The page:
Inground Liner Replacement Contractor | (978) 710-8667
Most people only have to deal with an inground liner replacement once. The reason is that most people only own their home for 5-9 years, and inground pool liners last about as long.
Estimate/Average Cost – Inground liner replacement usually costs 3-5k for the pool liner and installation work.
Inground Liner Replacement – Choosing The Liner
Your installer should be able to supply you with samples from a few quality manufacturers. You want a liner made from virgin vinyl, not one that uses any recycled materials. Pool liners made with recyclables are less pliable, affecting the durability, and it’s ability to handle seasonal temperature changes.
Before you order a new liner, you will want to decide on any changes to the pool shape. These include the addition of stairs; change in the slope angle, or pool depth. Many homeowners are eliminating deep ends for safety.
Inground pool liners come in a variety of exciting new colors and patterns. There is textured vinyl for better traction on steps covered by the pool liner. You will find all manufacturers offer thicker mils for the walls, pool bottom, or pool steps, depending on your needs. A 27 or 28 mil sidewall is the most common upgrade.
One of the better inground pool liner manufacturers is Latham. They were the first to make floor seams invisible. You can check out their 2018 inground pool liner design catalog here. My favorite design of theirs is the 27 mil Chesapeake-Gemstone pattern.
If you don’t like the faux tile border prints, there are liner options with no border.
Pool Liner Warranties
Most people misunderstand pool liner warranties. They are pro-rated, which means you get less and pay more the more time the liner is in your pool. I would like to point out that in my personal experience with 7 or 8 major manufacturers, and at least 2000 liner installations over a 40-year career, 1 out of 70 liners have a problem during the initial liner installation. 1 out of 700 pool liners will have a failure in the second year. Then just 1 out of 2000 will have a failure in the third year. New high-quality inground pool liners don’t fail often, they may get damaged, but it most likely won’t be due to a manufacturer defect, which is all they cover.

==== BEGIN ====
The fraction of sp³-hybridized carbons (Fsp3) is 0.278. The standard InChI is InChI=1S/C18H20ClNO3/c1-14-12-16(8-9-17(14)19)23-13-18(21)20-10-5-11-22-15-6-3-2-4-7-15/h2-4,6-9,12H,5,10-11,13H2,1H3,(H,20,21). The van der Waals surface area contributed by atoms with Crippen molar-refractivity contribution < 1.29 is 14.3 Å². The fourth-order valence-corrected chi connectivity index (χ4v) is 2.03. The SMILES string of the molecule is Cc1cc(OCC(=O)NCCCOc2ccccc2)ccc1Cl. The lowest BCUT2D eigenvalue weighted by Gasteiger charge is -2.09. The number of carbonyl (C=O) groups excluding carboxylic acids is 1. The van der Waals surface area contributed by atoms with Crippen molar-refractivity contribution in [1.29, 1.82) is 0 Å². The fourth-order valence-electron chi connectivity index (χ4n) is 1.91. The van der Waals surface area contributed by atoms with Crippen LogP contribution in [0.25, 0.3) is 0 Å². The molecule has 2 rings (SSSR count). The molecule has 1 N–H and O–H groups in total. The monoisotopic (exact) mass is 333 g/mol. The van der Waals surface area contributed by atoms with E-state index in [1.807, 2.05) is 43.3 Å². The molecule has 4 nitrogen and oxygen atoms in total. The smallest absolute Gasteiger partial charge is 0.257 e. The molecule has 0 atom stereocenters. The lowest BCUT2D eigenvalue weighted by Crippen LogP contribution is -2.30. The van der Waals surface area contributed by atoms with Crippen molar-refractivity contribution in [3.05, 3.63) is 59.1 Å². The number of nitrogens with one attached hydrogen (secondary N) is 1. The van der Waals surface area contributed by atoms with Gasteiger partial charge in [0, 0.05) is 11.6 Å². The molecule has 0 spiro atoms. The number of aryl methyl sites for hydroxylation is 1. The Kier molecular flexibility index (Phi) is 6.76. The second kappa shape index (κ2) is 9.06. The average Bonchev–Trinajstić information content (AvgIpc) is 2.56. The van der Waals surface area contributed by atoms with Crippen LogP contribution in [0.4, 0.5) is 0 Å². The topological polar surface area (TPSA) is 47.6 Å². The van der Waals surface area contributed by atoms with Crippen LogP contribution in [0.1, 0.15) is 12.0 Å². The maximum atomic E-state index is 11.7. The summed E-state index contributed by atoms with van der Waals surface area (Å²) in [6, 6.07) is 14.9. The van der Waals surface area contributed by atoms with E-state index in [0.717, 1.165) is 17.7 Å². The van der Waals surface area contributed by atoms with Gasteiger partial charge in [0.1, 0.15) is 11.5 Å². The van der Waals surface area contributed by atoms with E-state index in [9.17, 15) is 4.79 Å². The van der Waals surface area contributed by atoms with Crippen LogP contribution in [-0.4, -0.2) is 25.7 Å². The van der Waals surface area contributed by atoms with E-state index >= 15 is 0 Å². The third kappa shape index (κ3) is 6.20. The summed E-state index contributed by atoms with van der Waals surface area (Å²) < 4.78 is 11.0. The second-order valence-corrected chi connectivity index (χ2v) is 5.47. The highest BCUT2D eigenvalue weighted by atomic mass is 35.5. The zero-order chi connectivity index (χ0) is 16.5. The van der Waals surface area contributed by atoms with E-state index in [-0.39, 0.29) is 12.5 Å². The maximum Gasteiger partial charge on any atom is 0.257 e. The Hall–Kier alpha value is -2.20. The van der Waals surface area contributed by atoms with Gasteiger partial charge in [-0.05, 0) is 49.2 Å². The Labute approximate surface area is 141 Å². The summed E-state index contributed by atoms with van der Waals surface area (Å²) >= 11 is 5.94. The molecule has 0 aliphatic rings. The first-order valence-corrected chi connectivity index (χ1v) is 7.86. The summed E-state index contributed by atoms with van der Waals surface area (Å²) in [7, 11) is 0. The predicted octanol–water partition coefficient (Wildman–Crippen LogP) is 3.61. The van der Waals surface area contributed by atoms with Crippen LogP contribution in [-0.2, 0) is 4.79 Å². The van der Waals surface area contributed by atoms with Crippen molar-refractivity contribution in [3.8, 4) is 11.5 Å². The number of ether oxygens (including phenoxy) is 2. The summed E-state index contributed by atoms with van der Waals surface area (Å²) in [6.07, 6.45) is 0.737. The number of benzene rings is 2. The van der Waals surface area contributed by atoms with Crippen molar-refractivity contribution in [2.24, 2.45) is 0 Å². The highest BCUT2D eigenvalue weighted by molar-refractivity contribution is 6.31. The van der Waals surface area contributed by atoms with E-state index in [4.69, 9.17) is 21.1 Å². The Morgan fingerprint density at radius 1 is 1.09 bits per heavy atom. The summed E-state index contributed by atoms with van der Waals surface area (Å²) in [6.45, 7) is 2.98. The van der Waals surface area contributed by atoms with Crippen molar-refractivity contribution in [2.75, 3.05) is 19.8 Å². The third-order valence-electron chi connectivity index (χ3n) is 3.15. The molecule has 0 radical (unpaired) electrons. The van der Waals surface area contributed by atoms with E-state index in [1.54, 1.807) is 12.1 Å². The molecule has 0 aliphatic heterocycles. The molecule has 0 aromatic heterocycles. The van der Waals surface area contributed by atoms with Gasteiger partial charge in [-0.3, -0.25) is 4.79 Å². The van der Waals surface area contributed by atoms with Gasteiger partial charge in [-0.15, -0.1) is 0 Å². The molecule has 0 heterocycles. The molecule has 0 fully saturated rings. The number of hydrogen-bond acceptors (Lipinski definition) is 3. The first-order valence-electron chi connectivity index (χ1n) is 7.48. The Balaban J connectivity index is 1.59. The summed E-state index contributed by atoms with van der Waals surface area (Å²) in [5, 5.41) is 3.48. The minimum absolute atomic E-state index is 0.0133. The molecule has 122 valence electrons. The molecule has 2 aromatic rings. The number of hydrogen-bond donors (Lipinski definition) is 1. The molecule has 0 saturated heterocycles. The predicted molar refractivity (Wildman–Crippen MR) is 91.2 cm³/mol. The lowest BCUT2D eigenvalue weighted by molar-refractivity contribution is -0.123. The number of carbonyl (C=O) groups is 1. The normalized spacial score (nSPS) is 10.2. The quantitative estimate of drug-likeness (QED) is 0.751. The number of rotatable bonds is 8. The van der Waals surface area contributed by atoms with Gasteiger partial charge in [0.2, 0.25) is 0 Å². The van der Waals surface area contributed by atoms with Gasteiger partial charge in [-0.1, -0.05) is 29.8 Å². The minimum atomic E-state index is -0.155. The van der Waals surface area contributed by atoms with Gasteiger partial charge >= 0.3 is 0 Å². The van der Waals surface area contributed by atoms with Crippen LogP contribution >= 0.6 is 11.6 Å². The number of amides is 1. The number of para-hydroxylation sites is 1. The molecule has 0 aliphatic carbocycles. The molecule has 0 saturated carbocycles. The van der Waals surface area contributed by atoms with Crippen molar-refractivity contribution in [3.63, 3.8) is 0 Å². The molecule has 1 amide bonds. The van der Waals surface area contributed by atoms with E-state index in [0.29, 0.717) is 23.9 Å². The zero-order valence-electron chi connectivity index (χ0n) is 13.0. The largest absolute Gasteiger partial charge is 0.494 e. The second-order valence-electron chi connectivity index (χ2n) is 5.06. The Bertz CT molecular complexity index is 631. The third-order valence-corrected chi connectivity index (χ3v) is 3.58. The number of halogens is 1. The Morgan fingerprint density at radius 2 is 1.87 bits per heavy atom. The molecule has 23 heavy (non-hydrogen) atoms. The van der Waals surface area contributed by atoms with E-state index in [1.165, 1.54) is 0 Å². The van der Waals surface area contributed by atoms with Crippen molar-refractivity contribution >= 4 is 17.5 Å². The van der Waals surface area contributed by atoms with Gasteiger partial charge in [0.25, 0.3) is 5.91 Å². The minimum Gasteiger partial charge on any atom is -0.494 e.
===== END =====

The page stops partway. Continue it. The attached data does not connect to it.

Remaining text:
Few if any inground pool liner replacements are credited with a manufacturers defect after the fourth year, so don’t purchase a liner based on a “warranty gimmick”. I would love to hear from pool owners that have successfully used a warranty from a manufacturer. Anyone trying to get a higher price for a job because of warranty is either uninformed or unscrupulous.
Draining Pool Water
When the liner arrives it is time to take the water out of the pool. You may choose to store the water on site or discard it. If you discard it, be sure not to raise your groundwater table, flood your neighbor, or pump into a street or basin not allowed by your town, make good decisions.
Our big concern when we pump out a pool is the height of possible groundwater. When it is higher than the pool bottom, it can cause some damage and extra work.